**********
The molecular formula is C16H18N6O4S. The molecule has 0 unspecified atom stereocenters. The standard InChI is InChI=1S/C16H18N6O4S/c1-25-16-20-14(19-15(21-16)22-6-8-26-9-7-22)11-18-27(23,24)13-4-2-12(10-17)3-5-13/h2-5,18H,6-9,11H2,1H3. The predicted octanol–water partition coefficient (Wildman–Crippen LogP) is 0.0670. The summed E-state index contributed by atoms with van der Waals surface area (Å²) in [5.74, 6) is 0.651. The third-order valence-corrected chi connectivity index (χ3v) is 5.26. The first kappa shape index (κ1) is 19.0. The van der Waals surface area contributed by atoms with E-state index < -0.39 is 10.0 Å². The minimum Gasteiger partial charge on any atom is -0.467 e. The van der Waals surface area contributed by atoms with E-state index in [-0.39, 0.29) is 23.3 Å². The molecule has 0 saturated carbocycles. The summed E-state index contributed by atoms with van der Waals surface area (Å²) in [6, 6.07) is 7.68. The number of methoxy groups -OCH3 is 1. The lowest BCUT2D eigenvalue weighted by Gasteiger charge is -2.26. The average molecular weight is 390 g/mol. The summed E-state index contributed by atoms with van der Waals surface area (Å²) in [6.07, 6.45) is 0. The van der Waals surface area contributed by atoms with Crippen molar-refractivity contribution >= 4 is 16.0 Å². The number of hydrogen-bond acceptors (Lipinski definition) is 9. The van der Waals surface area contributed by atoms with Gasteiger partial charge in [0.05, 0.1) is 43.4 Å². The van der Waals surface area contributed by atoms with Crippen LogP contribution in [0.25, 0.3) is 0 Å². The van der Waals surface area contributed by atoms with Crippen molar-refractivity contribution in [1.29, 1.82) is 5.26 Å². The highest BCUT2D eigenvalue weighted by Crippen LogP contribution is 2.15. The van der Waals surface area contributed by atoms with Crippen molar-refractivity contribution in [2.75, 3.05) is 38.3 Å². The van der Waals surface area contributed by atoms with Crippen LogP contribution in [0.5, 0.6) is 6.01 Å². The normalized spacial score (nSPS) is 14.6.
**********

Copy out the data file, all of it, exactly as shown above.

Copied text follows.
The molecular formula is C16H18N6O4S. The molecule has 0 unspecified atom stereocenters. The standard InChI is InChI=1S/C16H18N6O4S/c1-25-16-20-14(19-15(21-16)22-6-8-26-9-7-22)11-18-27(23,24)13-4-2-12(10-17)3-5-13/h2-5,18H,6-9,11H2,1H3. The predicted octanol–water partition coefficient (Wildman–Crippen LogP) is 0.0670. The summed E-state index contributed by atoms with van der Waals surface area (Å²) in [5.74, 6) is 0.651. The third-order valence-corrected chi connectivity index (χ3v) is 5.26. The first kappa shape index (κ1) is 19.0. The van der Waals surface area contributed by atoms with E-state index < -0.39 is 10.0 Å². The minimum Gasteiger partial charge on any atom is -0.467 e. The van der Waals surface area contributed by atoms with E-state index in [-0.39, 0.29) is 23.3 Å². The molecule has 0 saturated carbocycles. The summed E-state index contributed by atoms with van der Waals surface area (Å²) in [6, 6.07) is 7.68. The number of methoxy groups -OCH3 is 1. The lowest BCUT2D eigenvalue weighted by Gasteiger charge is -2.26. The average molecular weight is 390 g/mol. The summed E-state index contributed by atoms with van der Waals surface area (Å²) in [6.07, 6.45) is 0. The van der Waals surface area contributed by atoms with Crippen molar-refractivity contribution >= 4 is 16.0 Å². The number of hydrogen-bond acceptors (Lipinski definition) is 9. The van der Waals surface area contributed by atoms with Gasteiger partial charge in [0.05, 0.1) is 43.4 Å². The van der Waals surface area contributed by atoms with Crippen LogP contribution in [0.25, 0.3) is 0 Å². The van der Waals surface area contributed by atoms with Crippen molar-refractivity contribution in [1.29, 1.82) is 5.26 Å². The highest BCUT2D eigenvalue weighted by Crippen LogP contribution is 2.15. The van der Waals surface area contributed by atoms with Crippen molar-refractivity contribution in [2.75, 3.05) is 38.3 Å². The van der Waals surface area contributed by atoms with Crippen LogP contribution in [0.5, 0.6) is 6.01 Å². The normalized spacial score (nSPS) is 14.6.